and can provide you with a greater sense of confidence and so deal with anxiety. using empathy when saying 'no' to people we need to be careful that there is no confusion between refusing a request and rejecting the person. some people fall into this trap and confuse a 'no' as a rejection of them. by employing empathy with people we can soften the 'no' side of any refusal. this is easily achieved by simply reflecting back to the other person their request but adding 'i'm sorry, i can't do that'. this helps to show that you have listened to the request and that you do empathise, for example 'i really understand your problem about completing the work urgently but i'm not able to work this evening because of a previous commitment'. we are in effect trying to sympathise with the other person's difficulty but at the same time asserting our needs. whereas a flat no can send a more aggressive message of 'i don't care' which may not be effective for developing long term relationships. promote workable compromises this technique often needs to be combined with the 'how to say no ' technique. on hearing of the 'broken record, no' technique some people will rightly argue that wandering around their organisation flatly refusing to help people will result in their swift exit from the organisation — and they are probably right. so it is important to realise that assertiveness is not about behaving in an uncooperative way or manner. a key part of assertiveness skills involves seeking alternative options or compromises. if someone won't give in and is being equally assertive with you it is often appropriate to offer a compromise to both parties. (remembering that your goals include self-respect, not necessarily getting your own way and defending yourself, rather than allowing yourself to be put down). when your self respect is not in question try offering a compromise that may work for both parties for example 'i can't work late this evening but as it is important, i'm prepared to come in early tomorrow'. in most situations we can manage the situation more effectively by better using the 'how to say no' technique along with empathy and a genuine willingness to look for a workable compromise. assertiveness is not about rejecting people, it involves a requirement on the individual to seek out satisfactory outcomes for both parties. eight essential tips in behaving assertively 1 never hit below the belt blows below the belt are unfair. we all have certain areas that are sensitive to us and that if breached we cannot be expected to respond rationally. the effect of hitting below the belt is to cause hurt and resentment and puts any working relationship in danger. such strategies are normally the domain of the bully. 2 don't play games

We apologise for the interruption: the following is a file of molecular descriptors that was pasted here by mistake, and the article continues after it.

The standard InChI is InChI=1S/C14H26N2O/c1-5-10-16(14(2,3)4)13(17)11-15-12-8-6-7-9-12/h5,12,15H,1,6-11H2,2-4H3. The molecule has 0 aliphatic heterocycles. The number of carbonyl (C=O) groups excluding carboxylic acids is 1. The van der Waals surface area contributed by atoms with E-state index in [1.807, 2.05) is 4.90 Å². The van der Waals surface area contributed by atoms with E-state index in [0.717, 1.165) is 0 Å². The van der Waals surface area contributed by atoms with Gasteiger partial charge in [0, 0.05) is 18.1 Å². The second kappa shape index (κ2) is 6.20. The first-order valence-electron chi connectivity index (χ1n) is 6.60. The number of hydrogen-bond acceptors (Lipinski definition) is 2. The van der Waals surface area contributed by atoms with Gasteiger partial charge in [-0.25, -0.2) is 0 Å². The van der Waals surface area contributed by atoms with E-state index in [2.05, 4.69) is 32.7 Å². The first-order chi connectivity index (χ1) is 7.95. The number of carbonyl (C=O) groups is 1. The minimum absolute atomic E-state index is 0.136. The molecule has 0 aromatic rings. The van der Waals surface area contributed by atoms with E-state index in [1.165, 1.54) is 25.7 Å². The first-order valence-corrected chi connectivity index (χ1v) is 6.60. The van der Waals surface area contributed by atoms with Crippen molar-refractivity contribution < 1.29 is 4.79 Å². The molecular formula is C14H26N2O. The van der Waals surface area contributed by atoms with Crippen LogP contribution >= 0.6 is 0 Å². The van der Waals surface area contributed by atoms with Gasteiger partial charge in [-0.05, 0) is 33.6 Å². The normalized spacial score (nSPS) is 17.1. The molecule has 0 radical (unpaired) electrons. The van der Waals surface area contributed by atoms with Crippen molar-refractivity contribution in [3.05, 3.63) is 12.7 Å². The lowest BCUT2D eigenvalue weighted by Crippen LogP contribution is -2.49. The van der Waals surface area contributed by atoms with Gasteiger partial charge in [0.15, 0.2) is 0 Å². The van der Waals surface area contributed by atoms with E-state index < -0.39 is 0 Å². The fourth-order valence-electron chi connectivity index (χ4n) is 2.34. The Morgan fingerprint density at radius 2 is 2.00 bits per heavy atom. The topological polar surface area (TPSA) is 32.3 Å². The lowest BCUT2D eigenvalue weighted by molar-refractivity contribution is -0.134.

don't pretend to go along with something or agree to it when you don't. equally don't pretend to be something you are not. stay true to yourself and be honest in your dealings with others. assertiveness is about being authentic and genuine. 3 don't play the amateur psychologist none of us have the ability to read the mind of another person. all the information we have about people involves what we can see in terms of their behaviour. nothing angers someone more than telling them what they are 'really' thinking, or what they are 'really' like, and what is causing their behaviour. so stick to commenting on what people do and not what you think they are thinking! 4 avoid stereotyping no one likes being boxed or labelled. we all want to be regarded as individuals. stereotyping someone has the potential to cause resentment. deal with people as individuals and avoid labelling them as types. for example, cone heads, digit heads etc. 5 avoid 'piggy-banking' don't let minor grievances pass without comment until you have a whole piggy-bank full of them. the danger is that one 'last straw' mistake may cause your full piggy-bank to burst, creating a spilling out of all past resentments and making a huge issue out a small one. if someone does something that annoys you deal with it promptly — don't save it for a rainy day. 6 forget the past and work on the future don't live in the past and dig into history. the past cannot be changed — it can only be learnt from. try to focus on the future and work in the 'here and now'. 7 avoid generalisations generalising statements about people such as 'you always..' or 'you never..' are pointless and accomplish little. assertive behaviour demands that we are specific about the comments we make of others. 8 don't go ballistic do not use techniques of overkill. do not threaten extreme sanctions for minor mistakes or errors. in over reacting to situations you only weaken your credibility and case. neutralising anger in angry situations we may well need to try to reduce our feelings of aggression so that we: • • • feel more comfortable. begin to listen. can begin to try to solve the problem together. when someone is criticising us or is involved in a personal attack against us and we want to confront the problem rather than escape, fight, or pretend there is not a problem, then it is important to neutralise feelings of anger. we might consider using the following